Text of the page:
Conceding that the fourth cause does allege an ulterior motive, it omits completely to allege or even suggest a wrongful act on the part of petitioners in the invocation of and the prosecution of their undoubted legal right to move for the appointment of a receiver. The fact that petitioners' motion was denied is no proof that petitioners' right to make the motion or that any of petitioners' acts in connection with the proceedings on the motion were wrongful. The fact that the motion was denied does not mean petitioners will lose their lawsuit. Even though rpi may be vindicated in his position in respect of the issue re partnership and his responsibility to account, such vindication would prove nothing in respect of the right of petitioners to have sought, albeit unsuccessfully, the appointment of a receiver pending the outcome of No. 65131. It may be that when No. 65131 is finally terminated, either petitioners or rpi will be in a position to complain against the other for malicious prosecution.

In our opinion White Lighting, upon which rpi primarily relies, settles the fact that the fourth cause sounds in malicious prosecution and does not state a cause of action for abuse of process.

Plaintiff in White Lighting, to satisfy an $850 claim, caused an attachment to be levied on $20,000 of defendant's assets and defendant cross-complained alleging abuse of process. Plaintiff argued that it was malicious prosecution. The court explained that in similar cases there was confusion as to the nature of those respective causes of action and held that defendant had properly cross-complained for abuse of process. The court held that the attachment levy was grossly excessive; it was a completed wrongful act and was properly an issue in the action which generated the attachment because it did not depend on whether there was a lack of probable cause and malice in the initiation of the attachment action. The White Lighting court said at pp. 350—351 of 66 Cal.2d, at p. 706 of 66 Cal.Rptr., at p. 354 of 438 P.2d of the attachment action: ‘In cases such as the instant one in which the alleged wrongfulness of the attachment does not depend upon an alleged lack of probable cause and malice in instituting the action in which the attachment issued * * * a termination of that action in favor of the attachment defendant has no bearing upon the determination of whether the attachment writ was maliciously procured or improperly used. The attachment defendant should therefore not be forced to wait until the termination of the creditor's primary action to seek damages for the alleged wrongful attachment. '(I)t would, indeed, be extraordinary if the (attachment) defendant was denied the right in the same action, not only to defend against it, but to claim redress for the wrongs inflicted upon him by the (attachment) plaintiff * * *‘ (Waugenheim v. Graham, Supra, 39 Cal. 169 at p. 178.)’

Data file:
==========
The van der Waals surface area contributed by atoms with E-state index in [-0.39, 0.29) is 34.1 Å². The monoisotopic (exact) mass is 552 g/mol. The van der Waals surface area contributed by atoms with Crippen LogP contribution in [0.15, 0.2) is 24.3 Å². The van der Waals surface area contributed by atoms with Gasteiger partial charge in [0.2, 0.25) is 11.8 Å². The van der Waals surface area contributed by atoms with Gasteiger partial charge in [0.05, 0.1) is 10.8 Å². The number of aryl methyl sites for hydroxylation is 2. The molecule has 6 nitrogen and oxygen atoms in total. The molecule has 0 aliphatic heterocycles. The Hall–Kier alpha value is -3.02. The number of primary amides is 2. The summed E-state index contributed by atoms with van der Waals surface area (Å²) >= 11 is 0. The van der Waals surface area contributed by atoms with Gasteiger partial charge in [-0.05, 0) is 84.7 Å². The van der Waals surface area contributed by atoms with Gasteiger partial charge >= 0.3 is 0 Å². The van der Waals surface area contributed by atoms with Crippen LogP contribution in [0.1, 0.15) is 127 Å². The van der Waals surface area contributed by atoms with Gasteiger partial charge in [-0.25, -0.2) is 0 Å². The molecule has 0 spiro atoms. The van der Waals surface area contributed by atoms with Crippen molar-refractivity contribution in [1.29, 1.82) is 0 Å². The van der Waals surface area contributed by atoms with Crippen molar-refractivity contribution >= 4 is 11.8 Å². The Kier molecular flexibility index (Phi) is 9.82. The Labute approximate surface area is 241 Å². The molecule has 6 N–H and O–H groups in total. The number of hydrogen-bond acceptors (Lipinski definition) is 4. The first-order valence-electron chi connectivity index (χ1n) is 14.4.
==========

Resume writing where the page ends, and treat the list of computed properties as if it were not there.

At the time White Lighting was decided the issuance of an attachment was completely ex parte. The plaintiff in such an action was in full control of the attachment process and the facts in White Lighting show eloquently that plaintiff pursuant to an undoubted legal right caused the issuance of an attachment but so abused the application and use of said process as to make it wrongful.

Hypothetically, if at bench petitioners had by fraudulent or tenuous representations persuaded the trial court in this case to issue an ex parte order appointing a receiver which order upon rpi's showing was thereafter vacated, we might be faced with a White Lighting situation.

On the facts before us we fail to understand how rpi can sustain an action against petitioners without alleging and proving that No. 65131 was filed against rip without probable cause and with malice. Obviously such an action is one for malicious prosecution and no such proof can be made unless No. 65131 is finally decided in his favor.

The alternative writ heretofore issued is discharged. Let a peremptory writ issue as prayed. Petitioners to recover costs of this appeal from the Real Party in Interest.

ROTH, Presiding Justice.

FLEMING and COMPTON, JJ., concur.